MichaelWD64, check the side effects of your medicines. My husband's doctor put him on an ACE Inhibitor for his high blood pressure and within a day or so, he couldn't walk across the room without running out of air. This went on for over a week and I began checking known side effects of all his medications and found that while it wasn't a common side effect of that particular medicine, it was a known one. He stopped taking it and was fine within two days, back to his old self. The doctor didn't want to believe that it was caused by the medicine and he had to absolutely refuse to take it again before the doctor would change him to something else. He no longer sees that doctor because this guy thought he knew everything and was unwilling to listen to any input from the patient, my husband. All I'm saying is, and this is for everyone, always check side effects for your meds. Your doctor isn't God and all-seeing, you need to be aware if something goes wrong where it's coming from. If you use the same pharmacy for all your meds, they can help watch for things that shouldn't be taken together. But we use two different pharmacies because of the price differences, so I always check everything he or I are prescribed, and if anything changes after starting a new med, that's where I start my search for the cause.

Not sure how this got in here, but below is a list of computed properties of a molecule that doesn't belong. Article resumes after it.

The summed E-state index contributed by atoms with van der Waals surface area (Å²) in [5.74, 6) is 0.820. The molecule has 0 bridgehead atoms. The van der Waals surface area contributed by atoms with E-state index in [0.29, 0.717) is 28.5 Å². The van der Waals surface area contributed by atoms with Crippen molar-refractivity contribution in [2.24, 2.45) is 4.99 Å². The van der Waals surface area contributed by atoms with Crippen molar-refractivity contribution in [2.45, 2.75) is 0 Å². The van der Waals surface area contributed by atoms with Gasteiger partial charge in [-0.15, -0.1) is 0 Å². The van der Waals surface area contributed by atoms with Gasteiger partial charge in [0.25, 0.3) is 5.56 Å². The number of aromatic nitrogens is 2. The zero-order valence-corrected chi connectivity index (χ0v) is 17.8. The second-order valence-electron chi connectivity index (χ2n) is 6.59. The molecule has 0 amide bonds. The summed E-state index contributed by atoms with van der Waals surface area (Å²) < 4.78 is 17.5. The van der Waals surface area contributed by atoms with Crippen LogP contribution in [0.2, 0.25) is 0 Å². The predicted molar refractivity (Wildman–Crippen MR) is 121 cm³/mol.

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#15
Blood pressure meds can really sap ones strength.
However, we are all different; and there are BP meds with different mechanism for action.
Off hand, Calcium Channel Blockers, ACE inhibitors, diuretics, beta blockers and alpha blockers are major categories.